Most would agree that it’s not the easiest habit for most people, and most people’s experiences consist of starting and stopping and starting again. Don’t beat yourself up about it. The important thing is starting again.
The Main Problems
So why do most people have trouble making exercise a regular habit? Well, there are probably a few factors, but here are the main ones as I see it:
- Too difficult. People set out with a lot of ambition and enthusiasm and start out with a big goal. “I’m going to go to the gym for an hour a day!” or “I’m going to run 30 minutes every day!” The problem is that the goal is too difficult to sustain for very long. You can do it for a few days, but you soon run out of energy, or it becomes a drag to do it.
- Too many goals. Often, we set out to do too much. We want to run, and lift weights, and eat healthy, and quit sweets, and stop drinking soda. Well, those are multiple goals, and you cannot focus on the exercise habit if you’re trying to do all the others at the same time. Or we might start with one goal, but then get caught up in another goal (to stop procrastinating, for example), and lose our focus on the first one.
- Not enough motivation. It’s not a lack of discipline, it’s a lack of motivation. The most powerful motivators, in my experience, are logging your habit and public pressure. There are many others that help as well.
The 4 Simple Steps
So how do we solve those problems? Keep it simple. Here are the 4 simple steps to start the exercise habit (and keep it going). I should note that you can use these 4 steps to start any habit.
- Set one easy, specific, measurable goal. There are several keys to setting this crucial goal:
- Written: Write this down. Post it up. If you don’t write it down, it’s not important.
- Easy: Do not set a difficult goal. Set one that is super, super easy. Five minutes of exercise a day. You can do that. Work your way to 10 minutes after a month. Then go to 15 after 2 months. You can see what I mean: make it easy to start with, so you can build your habit, then gradually increase.
- Specific: By specific, I mean what activity are you going to do, at what time of day, and where? Don’t just say “exercise” or “I’m going to walk”. You must set a time and place. Make it an appointment you can’t miss.
- Trigger: I recommend that you have a “trigger” right before you do your habit. For example, you might always brush your teeth right after you shower. The shower is the trigger for brushing your teeth, and because of that, you never forget to brush your teeth. Well, what will you do right before you exercise? Is it right after you wake up? Right after your coffee? Right when you get home? As soon as you take off for lunch? A trigger that you do every single day is important.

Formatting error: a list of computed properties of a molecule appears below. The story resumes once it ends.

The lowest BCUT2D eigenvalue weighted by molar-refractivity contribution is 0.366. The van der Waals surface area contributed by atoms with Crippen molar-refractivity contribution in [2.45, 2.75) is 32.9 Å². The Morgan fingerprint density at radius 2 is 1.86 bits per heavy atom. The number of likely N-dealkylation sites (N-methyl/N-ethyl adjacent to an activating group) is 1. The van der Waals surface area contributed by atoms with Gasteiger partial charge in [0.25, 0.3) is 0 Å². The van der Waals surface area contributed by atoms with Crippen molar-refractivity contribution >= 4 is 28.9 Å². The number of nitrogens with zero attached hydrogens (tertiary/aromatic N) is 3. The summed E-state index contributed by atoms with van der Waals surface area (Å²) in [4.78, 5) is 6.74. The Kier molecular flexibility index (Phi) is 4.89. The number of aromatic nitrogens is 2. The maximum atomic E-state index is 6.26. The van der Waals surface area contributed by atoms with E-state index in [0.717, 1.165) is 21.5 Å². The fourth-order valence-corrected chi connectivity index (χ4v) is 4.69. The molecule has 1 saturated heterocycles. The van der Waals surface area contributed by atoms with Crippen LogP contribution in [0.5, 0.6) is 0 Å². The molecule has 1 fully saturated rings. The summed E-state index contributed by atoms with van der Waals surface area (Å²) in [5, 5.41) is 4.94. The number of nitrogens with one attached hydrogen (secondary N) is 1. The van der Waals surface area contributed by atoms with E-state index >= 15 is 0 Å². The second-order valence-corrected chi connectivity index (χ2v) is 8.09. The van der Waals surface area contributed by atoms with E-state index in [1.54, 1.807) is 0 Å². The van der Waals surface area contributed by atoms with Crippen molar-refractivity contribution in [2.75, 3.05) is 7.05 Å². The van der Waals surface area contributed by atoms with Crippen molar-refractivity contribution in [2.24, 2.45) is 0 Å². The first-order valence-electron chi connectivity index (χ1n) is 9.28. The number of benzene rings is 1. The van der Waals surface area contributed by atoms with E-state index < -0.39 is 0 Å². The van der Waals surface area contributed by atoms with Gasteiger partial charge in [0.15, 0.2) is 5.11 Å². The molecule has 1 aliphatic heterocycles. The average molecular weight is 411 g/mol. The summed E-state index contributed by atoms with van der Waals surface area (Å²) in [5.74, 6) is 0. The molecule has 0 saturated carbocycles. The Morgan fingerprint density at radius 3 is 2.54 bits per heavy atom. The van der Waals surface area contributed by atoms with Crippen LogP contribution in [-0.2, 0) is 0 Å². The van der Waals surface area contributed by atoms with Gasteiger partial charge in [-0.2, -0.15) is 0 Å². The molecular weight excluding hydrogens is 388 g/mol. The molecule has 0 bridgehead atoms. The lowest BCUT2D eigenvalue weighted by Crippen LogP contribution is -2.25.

- Measurable: By measurable, I mean that you should be able to say whether you hit or miss your goal today. Examples: run for 10 minutes. Walk 1/2 a mile. Do 3 sets of 5 pushups. Each of those has a number that you can shoot for.
- One goal: Stick to this one goal for at least a month. Two months if you can bear it. Don’t start up a second goal during that 30-day period. If you do, you are scrapping this goal.
- Log it daily. This is the key habit. If you can log your workout, you will start to see your progress, and it will motivate you to keep going. And you must make it a habit to log it right away. Don’t put it off, and say you’ll do it before you go to bed. As soon as you’re done working out, log it. No exceptions. And don’t make the log complicated — that will only make you resist doing the log. Just the date, time, and what you did.
- Report to others. I think this is key. You can do it on your blog, on an online forum, with your spouse, or friends or family, or a workout partner, or a coach, or a group, or a class. However, you set it up, make it part of the process that you must report your daily workout to other people. It could be using an online log, or on a forum, or through email, or the phone, or just by telling your co-workers what you did this morning. But be sure that they know your goal, and that you are going to report to them, and be sure that they are expecting it every day.
- Add motivation as needed. The first three steps might be enough for you to get the habit going. But if not, don’t just give up. If you miss two consecutive workouts, you need to look at why, and add a new motivation. Rewards, more public pressure, inspiration, whatever it takes. You can add one additional motivator, and then see if it works. If you miss two more consecutive workouts at any time, add another motivator. And so on, until the exercise habit sticks.